An Older Brother’s Gift
By Ada Foy
It was the Christmas season of 1994. Nine-year-old Jaron and his six-year-old brother, Parker, were excited. They had entered a reading contest sponsored by a grocery store in their hometown. The two students who read the most books would each win a brand-new bicycle. All they had to do was have their parents and teachers sign for each book they read. Two bikes were to be awarded, one for the first-to-third grade levels, and one for the fourth-to-sixth grade levels.
Parker was especially excited because this was a way for him to earn a bike. He really wanted one. He was tired of watching his older brother ride around on the new purple ten-speed bike he had earned by working at a yard sale. Parker thought that it would be great to earn a bike of his own by reading books. So he started to read books as fast as he could. He read Curious George, Green Eggs and Ham, and Brown Bear, Brown Bear. But no matter how many books he read, someone in his grade level had read more.
Meanwhile, Jaron had not been all that enthusiastic about the contest. When he went to the grocery store and checked the big chart with all the readers listed and how many books each had read, however, he could see that his younger brother had little chance of winning the contest.
Touched with the true meaning of Christmas, the joy of giving, he decided to do for Parker what he could not do for himself. So Jaron put away his own bike and, library card in hand, went to work. He read and read. He read when he wanted to ride his bike. He read as much as eight hours a day. The thrill of perhaps having such a wonderful gift to give kept him going.
The day came when the final lists were to be turned in. Jaron’s mother took him to the store, and he turned in his list, then admired the prize-winners bikes on display.
The store manager watched him admire the shiny red twenty-inch bike. “I suppose if you win the contest, “ the manager said, “you’ll want the larger bike, won’t you?”
Jaron looked up at the man’s smiling face and said very seriously, “Oh, no sir. I would like one exactly this size.”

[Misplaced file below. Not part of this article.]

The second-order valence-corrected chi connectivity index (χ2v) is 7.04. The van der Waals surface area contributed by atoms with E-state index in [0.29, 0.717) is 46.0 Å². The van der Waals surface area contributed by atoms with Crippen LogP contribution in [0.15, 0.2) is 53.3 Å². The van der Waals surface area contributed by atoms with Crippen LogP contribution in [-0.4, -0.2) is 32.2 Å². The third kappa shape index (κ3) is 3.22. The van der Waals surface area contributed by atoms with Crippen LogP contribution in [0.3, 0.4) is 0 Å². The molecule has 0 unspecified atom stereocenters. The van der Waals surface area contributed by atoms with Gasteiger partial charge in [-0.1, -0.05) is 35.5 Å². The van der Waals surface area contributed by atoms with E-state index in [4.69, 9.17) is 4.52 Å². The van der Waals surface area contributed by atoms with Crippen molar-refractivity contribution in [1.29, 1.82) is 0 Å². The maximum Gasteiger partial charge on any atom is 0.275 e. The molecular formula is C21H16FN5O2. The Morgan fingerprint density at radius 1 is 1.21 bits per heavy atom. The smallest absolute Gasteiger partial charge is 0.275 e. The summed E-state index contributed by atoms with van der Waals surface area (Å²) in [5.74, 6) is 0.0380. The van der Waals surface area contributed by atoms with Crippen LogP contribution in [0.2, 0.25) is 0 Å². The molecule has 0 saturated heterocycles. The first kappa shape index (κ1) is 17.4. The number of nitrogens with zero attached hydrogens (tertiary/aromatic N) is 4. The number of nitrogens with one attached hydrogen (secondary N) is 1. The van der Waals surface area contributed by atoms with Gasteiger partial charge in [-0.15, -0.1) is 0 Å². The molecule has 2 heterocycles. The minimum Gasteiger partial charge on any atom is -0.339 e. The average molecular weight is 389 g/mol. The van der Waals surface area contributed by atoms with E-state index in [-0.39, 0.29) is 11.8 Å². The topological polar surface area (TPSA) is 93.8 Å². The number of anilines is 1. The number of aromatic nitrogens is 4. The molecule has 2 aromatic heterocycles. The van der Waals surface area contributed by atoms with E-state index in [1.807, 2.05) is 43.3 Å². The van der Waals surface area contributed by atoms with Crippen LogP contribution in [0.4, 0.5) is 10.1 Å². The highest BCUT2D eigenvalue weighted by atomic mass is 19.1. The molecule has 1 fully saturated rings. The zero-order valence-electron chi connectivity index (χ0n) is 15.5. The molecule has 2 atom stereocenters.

“But isn’t this bike too small for you?”
“No sir—I want to win it for my little brother.”
The man was surprised. He turned to Jaron’s mother and said, “This is the best Christmas story I’ve heard all year!”
Jaron’s mother hadn’t known that he had worked so hard for his little brother. She looked at Jaron with great pride and joy as they went home to await the contest results.
Finally the phone call came! By reading 280 books, Jaron had won! With his parent’s help, he hid the bicycle in his grandma’s basement until Christmas Eve. He could hardly wait to give Parker his gift!
On Christmas Eve, the whole family gathered at Grandma’s home for a special family home evening. Mother told the story of Heavenly Father’s gift to the world of His Son Jesus Christ. Then she told the story of another older brother’s love. Although it wasn’t the great sacrifice the Savior has made for each of us, she said, it was a sacrifice, and it showed how much the older brother loved his younger brother. Parker and his family listened to the story of a brother who had read 280 books to win his little brother a bike.
“My big brother would do something like that for me,” Parker said.
At that, Jaron ran to the other room, where Grandma had moved the bike. The rest of the family proudly grinned while he wheeled out the two-wheeled treasure he had earned for his younger brother. Parker ran over to the bike, and the brothers hugged over the top of it.